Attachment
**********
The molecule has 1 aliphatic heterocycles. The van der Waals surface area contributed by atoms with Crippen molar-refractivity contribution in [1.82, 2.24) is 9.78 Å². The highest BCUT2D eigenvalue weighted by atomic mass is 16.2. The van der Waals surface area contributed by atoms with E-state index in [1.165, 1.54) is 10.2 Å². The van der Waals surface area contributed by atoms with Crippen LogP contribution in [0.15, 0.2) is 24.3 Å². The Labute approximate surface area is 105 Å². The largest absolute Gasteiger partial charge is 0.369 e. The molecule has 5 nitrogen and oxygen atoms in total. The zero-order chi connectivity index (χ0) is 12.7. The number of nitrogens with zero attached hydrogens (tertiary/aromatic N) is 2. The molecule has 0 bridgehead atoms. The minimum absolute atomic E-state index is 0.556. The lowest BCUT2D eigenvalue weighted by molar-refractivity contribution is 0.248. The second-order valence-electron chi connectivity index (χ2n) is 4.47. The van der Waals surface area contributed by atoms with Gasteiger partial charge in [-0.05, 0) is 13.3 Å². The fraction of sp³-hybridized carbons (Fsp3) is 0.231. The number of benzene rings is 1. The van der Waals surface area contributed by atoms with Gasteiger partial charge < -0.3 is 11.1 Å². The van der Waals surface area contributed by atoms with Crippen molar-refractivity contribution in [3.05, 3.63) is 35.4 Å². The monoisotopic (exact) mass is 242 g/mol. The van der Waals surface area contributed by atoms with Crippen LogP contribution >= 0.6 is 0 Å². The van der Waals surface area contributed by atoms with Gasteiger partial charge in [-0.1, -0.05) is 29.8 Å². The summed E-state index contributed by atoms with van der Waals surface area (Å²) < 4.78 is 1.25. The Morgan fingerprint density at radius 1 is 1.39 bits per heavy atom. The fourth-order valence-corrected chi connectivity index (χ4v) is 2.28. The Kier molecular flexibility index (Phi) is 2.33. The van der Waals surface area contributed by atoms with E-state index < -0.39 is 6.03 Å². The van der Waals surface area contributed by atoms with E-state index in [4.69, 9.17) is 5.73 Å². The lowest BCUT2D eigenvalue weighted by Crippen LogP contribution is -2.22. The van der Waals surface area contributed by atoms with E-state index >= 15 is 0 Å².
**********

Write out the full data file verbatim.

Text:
The molecule has 1 aliphatic heterocycles. The van der Waals surface area contributed by atoms with Crippen molar-refractivity contribution in [1.82, 2.24) is 9.78 Å². The highest BCUT2D eigenvalue weighted by atomic mass is 16.2. The van der Waals surface area contributed by atoms with E-state index in [1.165, 1.54) is 10.2 Å². The van der Waals surface area contributed by atoms with Crippen LogP contribution in [0.15, 0.2) is 24.3 Å². The Labute approximate surface area is 105 Å². The largest absolute Gasteiger partial charge is 0.369 e. The molecule has 5 nitrogen and oxygen atoms in total. The zero-order chi connectivity index (χ0) is 12.7. The number of nitrogens with zero attached hydrogens (tertiary/aromatic N) is 2. The molecule has 0 bridgehead atoms. The minimum absolute atomic E-state index is 0.556. The lowest BCUT2D eigenvalue weighted by molar-refractivity contribution is 0.248. The second-order valence-electron chi connectivity index (χ2n) is 4.47. The van der Waals surface area contributed by atoms with Gasteiger partial charge in [-0.05, 0) is 13.3 Å². The fraction of sp³-hybridized carbons (Fsp3) is 0.231. The number of benzene rings is 1. The van der Waals surface area contributed by atoms with Gasteiger partial charge < -0.3 is 11.1 Å². The van der Waals surface area contributed by atoms with Crippen molar-refractivity contribution in [3.05, 3.63) is 35.4 Å². The monoisotopic (exact) mass is 242 g/mol. The van der Waals surface area contributed by atoms with Crippen LogP contribution >= 0.6 is 0 Å². The van der Waals surface area contributed by atoms with Gasteiger partial charge in [-0.1, -0.05) is 29.8 Å². The summed E-state index contributed by atoms with van der Waals surface area (Å²) < 4.78 is 1.25. The Morgan fingerprint density at radius 1 is 1.39 bits per heavy atom. The fourth-order valence-corrected chi connectivity index (χ4v) is 2.28. The Kier molecular flexibility index (Phi) is 2.33. The van der Waals surface area contributed by atoms with E-state index < -0.39 is 6.03 Å². The van der Waals surface area contributed by atoms with E-state index in [4.69, 9.17) is 5.73 Å². The lowest BCUT2D eigenvalue weighted by Crippen LogP contribution is -2.22. The van der Waals surface area contributed by atoms with E-state index >= 15 is 0 Å².